Duggan touts efforts to address blight, development projects in 2022 State of the City 

The mayor also highlighted programs to increase educational opportunities for Detroiters who didn’t complete high school. 


Cutting down on blight and improving educational opportunities for Detroiters were the main points of Detroit Mayor Mike Duggan’s State of the City address Tuesday night.

Duggan says Black investors are working on $500 million worth of projects in the city – like the new Fisher Body Plant development announced earlier this week. Greg Jackson and Richard Hosey are planning a $135 million investment, which Duggan said was the largest Black real estate investment in the city’s history, to redevelop the long-vacant Fisher Body Plant No. 21 into more than 400 apartments, plus retail space. Announced two weeks ago, a new joint venture between Magna International Inc. and LAN Manufacturing Group LLC, led by President and CEO Sylvester Hester, aims to open a seating plant at the former site of Sakthi Automotive Group in southwest Detroit and create nearly 400 jobs.

These owners and several other Black business leaders “are investing more than $500 million in Detroit’s future, from one end of the city to another,” Duggan said. “Black developers with Black ownership are rebuilding the city.”

In the eight years he’s been in office, Duggan said his administration has addressed 11 blighted properties “but we left the worst for last”: the Packard Plant. The abandoned site comprises 47 separate buildings, Duggan said, owner by three different entities: the city, the Display Group and a private owner. The city is suing the private owner, and the trial is this week, he said.

“After eight years of broken promises, I’m very confident that [Deputy Corporation Counsel] Chuck Raimi and the Law Department will finally remove the owner that’s inflicted this blight on us for the last eight years and allow us to move forward,” Duggan said. This year, the city is going to demolish most of the property it owns at the Packard site and leave frontage on Grand Boulevard for redevelopment.

He also touched on tearing down a notorious polluter, the now-shuttered trash incinerator on the east side.

“I want to make sure it gets demolished so that no future administration can ever spew that those fumes back in the air and so that will be the next step in our process,” Duggan said.

A home is demolished on the east side. The city has demolished 23,000 homes, and Duggan said the Land Bank is planning to sell parcels back to neighborhoods to use the vacant lots as gardens and small parks.

Duggan laid out plans to tear down — and rehabilitate — more houses in the city following the passage of Proposal N. The city has demolished 23,000 homes, and Duggan said the Land Bank is planning to sell parcels back to neighborhoods to use the vacant lots as gardens and small parks. Twenty-thousand Detroiters have now bought a side lot to add gardens or neighborhood parks, Duggan said, and the city is getting ready for its next project, Create a Project.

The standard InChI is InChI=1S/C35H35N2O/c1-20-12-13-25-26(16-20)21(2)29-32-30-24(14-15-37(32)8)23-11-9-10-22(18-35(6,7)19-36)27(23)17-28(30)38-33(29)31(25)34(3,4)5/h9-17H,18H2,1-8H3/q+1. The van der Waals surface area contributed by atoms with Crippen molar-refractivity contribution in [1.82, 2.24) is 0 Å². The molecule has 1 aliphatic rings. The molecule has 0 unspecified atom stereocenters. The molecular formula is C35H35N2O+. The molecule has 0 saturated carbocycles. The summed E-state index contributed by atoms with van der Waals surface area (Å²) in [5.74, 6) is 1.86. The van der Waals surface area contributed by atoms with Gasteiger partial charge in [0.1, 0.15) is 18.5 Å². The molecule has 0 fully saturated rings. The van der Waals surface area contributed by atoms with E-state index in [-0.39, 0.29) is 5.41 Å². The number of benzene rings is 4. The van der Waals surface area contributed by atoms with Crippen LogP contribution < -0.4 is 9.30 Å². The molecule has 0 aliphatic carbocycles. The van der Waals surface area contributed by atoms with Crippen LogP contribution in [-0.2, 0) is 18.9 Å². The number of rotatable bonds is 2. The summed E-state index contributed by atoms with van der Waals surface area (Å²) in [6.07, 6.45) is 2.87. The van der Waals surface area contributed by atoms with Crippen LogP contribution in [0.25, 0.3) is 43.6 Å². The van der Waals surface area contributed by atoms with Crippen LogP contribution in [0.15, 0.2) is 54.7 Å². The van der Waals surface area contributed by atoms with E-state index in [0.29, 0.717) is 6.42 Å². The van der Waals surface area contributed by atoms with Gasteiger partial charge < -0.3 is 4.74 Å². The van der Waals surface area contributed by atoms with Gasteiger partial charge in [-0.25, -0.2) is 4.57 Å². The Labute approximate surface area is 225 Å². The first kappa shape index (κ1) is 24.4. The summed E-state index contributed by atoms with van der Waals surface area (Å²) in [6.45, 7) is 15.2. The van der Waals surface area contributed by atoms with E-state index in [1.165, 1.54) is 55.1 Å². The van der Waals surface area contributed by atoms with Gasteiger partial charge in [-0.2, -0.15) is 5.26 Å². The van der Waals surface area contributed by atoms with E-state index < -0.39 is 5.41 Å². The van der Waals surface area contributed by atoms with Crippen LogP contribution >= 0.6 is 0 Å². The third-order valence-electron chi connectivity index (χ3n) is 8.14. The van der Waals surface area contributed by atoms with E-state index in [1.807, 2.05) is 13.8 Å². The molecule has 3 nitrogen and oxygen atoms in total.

“If you have a vision for your neighborhood, that you want to create a park you want to create a garden, you can come in and buy the vacant lots that are down the street, make a garden, make an ice rink, or build a play space like [one] family did for the neighborhood,” he said.

Second chance at education for Detroiters

Education was also a huge focus of Duggan’s speech.

“We have a whole a lot of folks in this town who never had the chance to finish their schooling,” he said. “And so what equity says is you admit that it hasn’t been equal, and you address it. But up until now, we’ve never had the money to address something on such a massive scale.”

He said a $100 million influx of federal money from the American Rescue Plan Act will pay for a new initiative to pay people to get their GED or learn to read.

“We’re going to have Learn to Earn to pay at $10 an hour to go to school,” Duggan said. “If you’ve already got a high school degree, we’ll pay $10 to $16 an hour to learn a new trade. If you want to work full time, we’ll pay you $15 an hour to work for the city and we’ll send you to schooling for two days a week.”

The mayor highlighted the Detroit Promise scholarship program that’s provided 1,200 students with college tuition. Tuition is covered for those attending two-year community colleges.

“If you’re accepted to a four-year university with a 3.0 and a 21 on your ACT — and that’s actually been waived during COVID — your tuition is also covered,” Duggan said.

Duggan pledges to also help Detroiters get post-high school education, regardless of age.

“Detroit at Work now has $100 million scholarship fund, not for kids, [but] for adults,” Duggan said. “I don’t care if you’re 25, or 45, or 65, this $100 million Scholarship Fund is for you.

“Because what we want to do is if you didn’t get a chance the first time through, we’re going to help you now.”

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